(WFRV) – Sunrises and sunsets often produce beautiful colors in the sky. These colors can range from bright reds to mellow yellows. The scientific term for this phenomenon to occur is known as scattering and is the reason for the vibrant colors produced at these times of the day.

Let’s start with the basics- why the sky is blue? As light waves produced by the sun enter the atmosphere, they scatter in all directions once atoms and molecules collide. This scattering is not equal across the visible spectrum and favors shorter wavelengths which equates to violet and bluer colors.

Courtesy: National Weather Service

Violet colored wavelengths tend to scatter first towards the top of the atmosphere. Blue colored waves scatter next at roughly 4 times more the rate than red wavelengths. Therefore from the point of view of looking straight up from the surface, the sky appears blue.

At sunrise and sunset, the sun has to pass through more of the atmosphere than when it is directly overhead during the middle of the day, thus more scattering of molecules occurs. The longer distance of travel through the atmosphere causes more of the blue colored wavelengths to be scattered before reaching our eyes. This results in the atmosphere favoring longer wavelengths, like yellow, orange, and red, once the short blue wavelengths are scattered.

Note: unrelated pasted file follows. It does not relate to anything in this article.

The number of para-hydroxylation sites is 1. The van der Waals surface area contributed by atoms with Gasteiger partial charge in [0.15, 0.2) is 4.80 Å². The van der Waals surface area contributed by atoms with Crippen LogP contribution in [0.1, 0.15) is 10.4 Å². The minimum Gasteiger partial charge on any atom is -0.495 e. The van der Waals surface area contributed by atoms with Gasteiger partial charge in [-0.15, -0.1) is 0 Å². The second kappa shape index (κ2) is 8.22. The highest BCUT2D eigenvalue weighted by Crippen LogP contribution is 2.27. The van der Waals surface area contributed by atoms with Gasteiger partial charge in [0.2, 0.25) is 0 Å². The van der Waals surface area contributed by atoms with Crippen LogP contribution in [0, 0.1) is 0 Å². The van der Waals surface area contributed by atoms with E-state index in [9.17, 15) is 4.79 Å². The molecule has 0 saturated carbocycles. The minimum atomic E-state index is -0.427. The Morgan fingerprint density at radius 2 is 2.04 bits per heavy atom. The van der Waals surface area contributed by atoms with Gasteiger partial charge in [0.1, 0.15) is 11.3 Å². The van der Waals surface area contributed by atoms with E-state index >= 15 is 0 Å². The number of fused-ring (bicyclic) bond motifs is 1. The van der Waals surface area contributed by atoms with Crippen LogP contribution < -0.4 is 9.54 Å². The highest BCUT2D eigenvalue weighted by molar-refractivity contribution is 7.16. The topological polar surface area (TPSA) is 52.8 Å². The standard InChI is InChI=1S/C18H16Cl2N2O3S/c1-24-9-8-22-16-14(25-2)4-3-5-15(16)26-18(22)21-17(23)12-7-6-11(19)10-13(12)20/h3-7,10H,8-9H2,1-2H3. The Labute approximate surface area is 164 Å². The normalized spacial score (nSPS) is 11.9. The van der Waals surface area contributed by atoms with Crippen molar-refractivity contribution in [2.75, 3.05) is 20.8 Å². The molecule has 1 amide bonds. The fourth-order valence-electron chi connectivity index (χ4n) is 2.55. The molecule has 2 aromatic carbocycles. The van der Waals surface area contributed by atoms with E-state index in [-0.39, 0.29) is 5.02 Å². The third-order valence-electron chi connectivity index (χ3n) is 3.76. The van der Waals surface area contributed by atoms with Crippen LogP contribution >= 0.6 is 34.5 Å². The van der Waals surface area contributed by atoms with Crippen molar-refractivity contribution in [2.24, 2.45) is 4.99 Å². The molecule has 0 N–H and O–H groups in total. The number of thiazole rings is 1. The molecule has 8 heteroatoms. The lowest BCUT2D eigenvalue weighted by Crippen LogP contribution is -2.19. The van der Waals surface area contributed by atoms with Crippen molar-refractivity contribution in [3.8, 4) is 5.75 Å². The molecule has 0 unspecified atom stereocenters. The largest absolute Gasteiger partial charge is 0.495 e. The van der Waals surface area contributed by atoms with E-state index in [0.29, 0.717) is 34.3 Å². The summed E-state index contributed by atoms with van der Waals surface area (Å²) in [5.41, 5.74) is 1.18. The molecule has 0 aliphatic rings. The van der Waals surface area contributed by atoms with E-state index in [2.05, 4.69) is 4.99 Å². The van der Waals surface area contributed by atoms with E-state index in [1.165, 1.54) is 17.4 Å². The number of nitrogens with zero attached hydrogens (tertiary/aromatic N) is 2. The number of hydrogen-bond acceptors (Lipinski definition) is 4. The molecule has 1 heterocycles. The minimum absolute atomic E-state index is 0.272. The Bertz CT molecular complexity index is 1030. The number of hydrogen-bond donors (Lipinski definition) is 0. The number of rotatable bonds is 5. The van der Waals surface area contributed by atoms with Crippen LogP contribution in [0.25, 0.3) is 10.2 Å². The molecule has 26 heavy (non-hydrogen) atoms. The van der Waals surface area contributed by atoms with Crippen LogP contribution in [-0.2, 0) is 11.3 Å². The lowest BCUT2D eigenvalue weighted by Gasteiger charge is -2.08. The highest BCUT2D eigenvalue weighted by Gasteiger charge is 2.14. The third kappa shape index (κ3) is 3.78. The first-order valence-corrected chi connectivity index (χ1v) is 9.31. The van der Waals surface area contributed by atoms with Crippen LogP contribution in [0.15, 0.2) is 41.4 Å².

Human activity such as pollutants can also enhance the colors at sunrise and sunset. Larger amount of pollution higher up in the atmosphere increases the amount of scattering of particles.

Other weather phenomena, such as Saharan dust, volcanic chemicals, and wildfire smoke, also increase the number of particles available in the atmosphere. Similar to pollutants, the increase in particles can provide increased chances of scattering which could lead to more vivid sunrise and sunsets.

By the end of October, daylight shrinks by about 90 min compared to the end of September. Have an awesome sunrise or sunset picture? Share it with us:

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